The inserts are selected from the kit (and the drill) at a predetermined site on the jaw bone. The straight red insert will center the implant in the same location as the extracted tooth. The calibrated tapered end is centered in the socket by the orange elastic around the post. This end is cut to length so that the wide platform is leveled with the gingiva above the socket crest. The middle sleeve on the insert is then bonded to the premade jig.
The green insert will position the implant drill parallel to the socket interseptal bone. The blue insert will angle the drill away from the socket’s center as required in the anterior teeth with limited facial bone. The purple insert is useful on divergent root sockets.
Ideally, we would like to see the implant emerge centered in the space that was occupied by the extracted tooth. An insert will be selected to place the drill exactly into the ideal location centered between the adjacent teeth. The longest, straightest socket will be selected, the measuring post will be cut to length and will be placed into the socket.
All Safegide inserts and verification point show up well on x-ray, so it is easy to calculate drill depth with the Safegide system. It is important to drill to an exact depth so that no vital or sensitive anatomical structures are damaged and your implant is correctly placed.
Drill stops are not universal. You need to select the type that matches the manufacturer of the drill that you are using. Also, when you place the drill stop onto the drill, you place it on the latch shaft side. You do not slide it over the cutting end of the drill.
Drill stops come in a range of sizes. In order to calculate the ideal drill stop size, one adds up the height of the metal sleeve, the gingiva and the bone and any additional depth where one intends placing the implant. One totals up all these measurements and subtracts that from the length of the drill that emerges from the hand piece. That difference will give you the height of the stop to place on the burr.
The metal sleeve on the drill guide will direct the drill exactly where it is supposed to go. When the plastic drill stop hits the metal, it will prevent the drill from going any deeper into the bone.
– Dr Howard Katz
I am going to give you a very quick course. I am going to show you very quickly how to add another step when you are doing your socket preservation that will enable you to always place accurate implants without the risks of nerve or bone perforation. Very few of you may be doing implants because of the risks, technology and cost. Before I start here are some quick pointers to reduce most of the risks. Don’t place implants above the mental foramen, in the upper and lower 2nd molar areas, and try always use short implants with platform switching (The abutment is narrower than the implant. But as I said this is not an implant course. This is just to show you another step that you should do be doing when you do socket preservation.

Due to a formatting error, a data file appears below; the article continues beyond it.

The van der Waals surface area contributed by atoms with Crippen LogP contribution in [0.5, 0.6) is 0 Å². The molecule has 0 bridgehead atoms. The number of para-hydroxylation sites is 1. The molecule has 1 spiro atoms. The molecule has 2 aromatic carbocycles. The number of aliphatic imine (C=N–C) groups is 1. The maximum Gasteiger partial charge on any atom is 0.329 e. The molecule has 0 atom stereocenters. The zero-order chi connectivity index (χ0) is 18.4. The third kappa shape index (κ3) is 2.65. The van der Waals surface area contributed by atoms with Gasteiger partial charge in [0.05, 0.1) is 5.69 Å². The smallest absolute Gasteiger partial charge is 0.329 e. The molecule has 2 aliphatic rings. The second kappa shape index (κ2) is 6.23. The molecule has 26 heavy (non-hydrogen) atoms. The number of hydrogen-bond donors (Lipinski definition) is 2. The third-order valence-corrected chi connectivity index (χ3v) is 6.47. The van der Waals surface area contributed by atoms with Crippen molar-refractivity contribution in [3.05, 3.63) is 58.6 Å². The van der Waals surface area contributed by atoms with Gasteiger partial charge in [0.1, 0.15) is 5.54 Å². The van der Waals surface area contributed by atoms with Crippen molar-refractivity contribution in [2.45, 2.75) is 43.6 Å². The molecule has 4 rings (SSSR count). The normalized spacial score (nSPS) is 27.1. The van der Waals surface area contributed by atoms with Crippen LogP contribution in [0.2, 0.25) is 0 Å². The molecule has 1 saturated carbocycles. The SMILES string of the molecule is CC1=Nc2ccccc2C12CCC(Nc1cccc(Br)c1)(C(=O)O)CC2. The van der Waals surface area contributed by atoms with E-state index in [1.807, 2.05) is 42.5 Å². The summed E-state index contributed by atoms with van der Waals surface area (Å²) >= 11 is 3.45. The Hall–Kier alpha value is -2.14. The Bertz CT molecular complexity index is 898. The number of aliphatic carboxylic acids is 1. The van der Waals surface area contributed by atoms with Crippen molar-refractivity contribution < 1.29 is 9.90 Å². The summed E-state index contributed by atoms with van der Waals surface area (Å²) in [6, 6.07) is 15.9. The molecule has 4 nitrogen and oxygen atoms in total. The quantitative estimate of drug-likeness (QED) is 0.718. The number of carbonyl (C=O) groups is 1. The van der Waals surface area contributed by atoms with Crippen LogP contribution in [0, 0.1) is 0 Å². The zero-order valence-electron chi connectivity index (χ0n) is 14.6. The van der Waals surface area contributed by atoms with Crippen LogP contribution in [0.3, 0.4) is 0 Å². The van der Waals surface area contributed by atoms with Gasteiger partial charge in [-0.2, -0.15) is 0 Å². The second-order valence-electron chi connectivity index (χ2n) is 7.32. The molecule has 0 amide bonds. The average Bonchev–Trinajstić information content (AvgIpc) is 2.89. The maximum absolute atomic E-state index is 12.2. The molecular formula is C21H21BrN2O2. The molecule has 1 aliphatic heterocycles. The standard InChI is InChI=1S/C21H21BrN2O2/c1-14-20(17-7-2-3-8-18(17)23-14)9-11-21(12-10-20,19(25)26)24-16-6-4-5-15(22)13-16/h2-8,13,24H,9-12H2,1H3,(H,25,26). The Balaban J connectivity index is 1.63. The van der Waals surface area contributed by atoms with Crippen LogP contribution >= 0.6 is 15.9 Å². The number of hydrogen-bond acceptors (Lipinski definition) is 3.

So the easiest time to accurately place an implant is when you take out the tooth and the reason for that is that you are able to see inside the socket.It’s not always convenient to place the implant at the time of extraction. There may be infection, a socket wall defect or the patient does not want the implant on that day. Regardless every time you pull out a tooth you should be recording and preserving the socket. Let me show you why.
When the inside of a socket is visible you can center the implant in the socket, or into the septal plate, or to offset it lingually if there is deficient facial bone; there are a variety of Safegide pegs that will allow you to preselect any position in relation to the open socket. Before you position the bone replacement material into the socket, record or “pick up” the socket dimensions and relationship with a disposable Safegide socket insert and bite registration material.
So at the time of extraction you pull out the tooth and you insert a little plastic insert that looks like a peg into the socket. These plastic pegs are made out of a special proprietary type of plastic that is antibacterial and shows up in 3D on a regular x-ray. If the peg is too long it can be snapped to size with your fingers. The peg has 3mm markings like a perio probe that show up on an x-ray. This allows you to measure bone height easily so that you canselect the right length implant. The metal ring on top that sticks out the socket becomes a drill guide.